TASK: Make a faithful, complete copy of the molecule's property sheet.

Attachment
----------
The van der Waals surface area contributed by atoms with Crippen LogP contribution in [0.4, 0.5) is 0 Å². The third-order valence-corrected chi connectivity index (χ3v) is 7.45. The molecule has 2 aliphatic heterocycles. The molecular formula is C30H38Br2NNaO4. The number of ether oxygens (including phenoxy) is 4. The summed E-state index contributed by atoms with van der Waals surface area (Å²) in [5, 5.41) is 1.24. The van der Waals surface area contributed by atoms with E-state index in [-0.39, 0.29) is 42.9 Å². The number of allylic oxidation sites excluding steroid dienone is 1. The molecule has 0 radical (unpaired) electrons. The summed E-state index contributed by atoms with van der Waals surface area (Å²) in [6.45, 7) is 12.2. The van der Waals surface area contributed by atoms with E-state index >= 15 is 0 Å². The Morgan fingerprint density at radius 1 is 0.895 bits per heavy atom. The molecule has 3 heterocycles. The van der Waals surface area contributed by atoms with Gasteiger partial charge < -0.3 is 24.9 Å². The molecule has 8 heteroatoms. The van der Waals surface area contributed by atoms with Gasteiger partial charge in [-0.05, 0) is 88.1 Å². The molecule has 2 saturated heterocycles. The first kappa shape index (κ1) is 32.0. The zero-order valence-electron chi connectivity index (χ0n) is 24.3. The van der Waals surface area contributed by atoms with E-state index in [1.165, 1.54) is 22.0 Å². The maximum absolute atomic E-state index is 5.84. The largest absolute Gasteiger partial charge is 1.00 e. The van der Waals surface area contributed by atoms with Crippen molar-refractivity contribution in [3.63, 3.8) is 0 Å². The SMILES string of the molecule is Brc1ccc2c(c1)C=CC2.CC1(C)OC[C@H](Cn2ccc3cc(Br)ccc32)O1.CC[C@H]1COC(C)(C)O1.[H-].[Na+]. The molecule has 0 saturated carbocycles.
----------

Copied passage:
The van der Waals surface area contributed by atoms with Crippen LogP contribution in [0.4, 0.5) is 0 Å². The third-order valence-corrected chi connectivity index (χ3v) is 7.45. The molecule has 2 aliphatic heterocycles. The molecular formula is C30H38Br2NNaO4. The number of ether oxygens (including phenoxy) is 4. The summed E-state index contributed by atoms with van der Waals surface area (Å²) in [5, 5.41) is 1.24. The van der Waals surface area contributed by atoms with E-state index in [-0.39, 0.29) is 42.9 Å². The number of allylic oxidation sites excluding steroid dienone is 1. The molecule has 0 radical (unpaired) electrons. The summed E-state index contributed by atoms with van der Waals surface area (Å²) in [6.45, 7) is 12.2. The van der Waals surface area contributed by atoms with E-state index >= 15 is 0 Å². The Morgan fingerprint density at radius 1 is 0.895 bits per heavy atom. The molecule has 3 heterocycles. The van der Waals surface area contributed by atoms with Gasteiger partial charge < -0.3 is 24.9 Å². The molecule has 8 heteroatoms. The van der Waals surface area contributed by atoms with Gasteiger partial charge in [-0.05, 0) is 88.1 Å². The molecule has 2 saturated heterocycles. The first kappa shape index (κ1) is 32.0. The zero-order valence-electron chi connectivity index (χ0n) is 24.3. The van der Waals surface area contributed by atoms with E-state index in [1.165, 1.54) is 22.0 Å². The maximum absolute atomic E-state index is 5.84. The largest absolute Gasteiger partial charge is 1.00 e. The van der Waals surface area contributed by atoms with Crippen molar-refractivity contribution in [3.63, 3.8) is 0 Å². The SMILES string of the molecule is Brc1ccc2c(c1)C=CC2.CC1(C)OC[C@H](Cn2ccc3cc(Br)ccc32)O1.CC[C@H]1COC(C)(C)O1.[H-].[Na+]. The molecule has 0 saturated carbocycles.